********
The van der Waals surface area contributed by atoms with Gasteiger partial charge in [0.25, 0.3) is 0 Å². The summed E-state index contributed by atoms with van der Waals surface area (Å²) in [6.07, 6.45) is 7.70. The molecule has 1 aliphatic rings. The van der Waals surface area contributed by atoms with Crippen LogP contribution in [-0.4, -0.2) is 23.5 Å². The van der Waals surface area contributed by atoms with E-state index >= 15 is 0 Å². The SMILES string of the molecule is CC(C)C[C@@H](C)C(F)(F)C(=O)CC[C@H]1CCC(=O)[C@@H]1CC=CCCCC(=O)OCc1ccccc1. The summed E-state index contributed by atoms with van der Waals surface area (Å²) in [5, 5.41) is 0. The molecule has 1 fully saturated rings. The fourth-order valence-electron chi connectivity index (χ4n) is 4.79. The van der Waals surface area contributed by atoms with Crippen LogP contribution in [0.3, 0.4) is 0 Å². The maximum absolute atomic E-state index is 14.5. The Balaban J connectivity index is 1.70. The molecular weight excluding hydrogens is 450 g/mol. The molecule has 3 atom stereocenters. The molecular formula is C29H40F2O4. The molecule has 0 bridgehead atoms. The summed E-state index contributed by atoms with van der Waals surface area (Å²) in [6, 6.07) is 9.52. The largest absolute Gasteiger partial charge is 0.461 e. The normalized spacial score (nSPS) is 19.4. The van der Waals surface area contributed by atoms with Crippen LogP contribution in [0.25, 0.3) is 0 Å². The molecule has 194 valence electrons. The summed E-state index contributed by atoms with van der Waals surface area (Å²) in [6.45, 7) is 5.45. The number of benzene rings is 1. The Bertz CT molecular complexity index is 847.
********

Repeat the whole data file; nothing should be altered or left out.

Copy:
The van der Waals surface area contributed by atoms with Gasteiger partial charge in [0.25, 0.3) is 0 Å². The summed E-state index contributed by atoms with van der Waals surface area (Å²) in [6.07, 6.45) is 7.70. The molecule has 1 aliphatic rings. The van der Waals surface area contributed by atoms with Crippen LogP contribution in [-0.4, -0.2) is 23.5 Å². The van der Waals surface area contributed by atoms with E-state index >= 15 is 0 Å². The SMILES string of the molecule is CC(C)C[C@@H](C)C(F)(F)C(=O)CC[C@H]1CCC(=O)[C@@H]1CC=CCCCC(=O)OCc1ccccc1. The summed E-state index contributed by atoms with van der Waals surface area (Å²) in [5, 5.41) is 0. The molecule has 1 fully saturated rings. The fourth-order valence-electron chi connectivity index (χ4n) is 4.79. The van der Waals surface area contributed by atoms with Crippen LogP contribution in [0.3, 0.4) is 0 Å². The maximum absolute atomic E-state index is 14.5. The Balaban J connectivity index is 1.70. The molecular weight excluding hydrogens is 450 g/mol. The molecule has 3 atom stereocenters. The molecular formula is C29H40F2O4. The molecule has 0 bridgehead atoms. The summed E-state index contributed by atoms with van der Waals surface area (Å²) in [6, 6.07) is 9.52. The largest absolute Gasteiger partial charge is 0.461 e. The normalized spacial score (nSPS) is 19.4. The van der Waals surface area contributed by atoms with Crippen LogP contribution in [0.25, 0.3) is 0 Å². The molecule has 194 valence electrons. The summed E-state index contributed by atoms with van der Waals surface area (Å²) in [6.45, 7) is 5.45. The number of benzene rings is 1. The Bertz CT molecular complexity index is 847.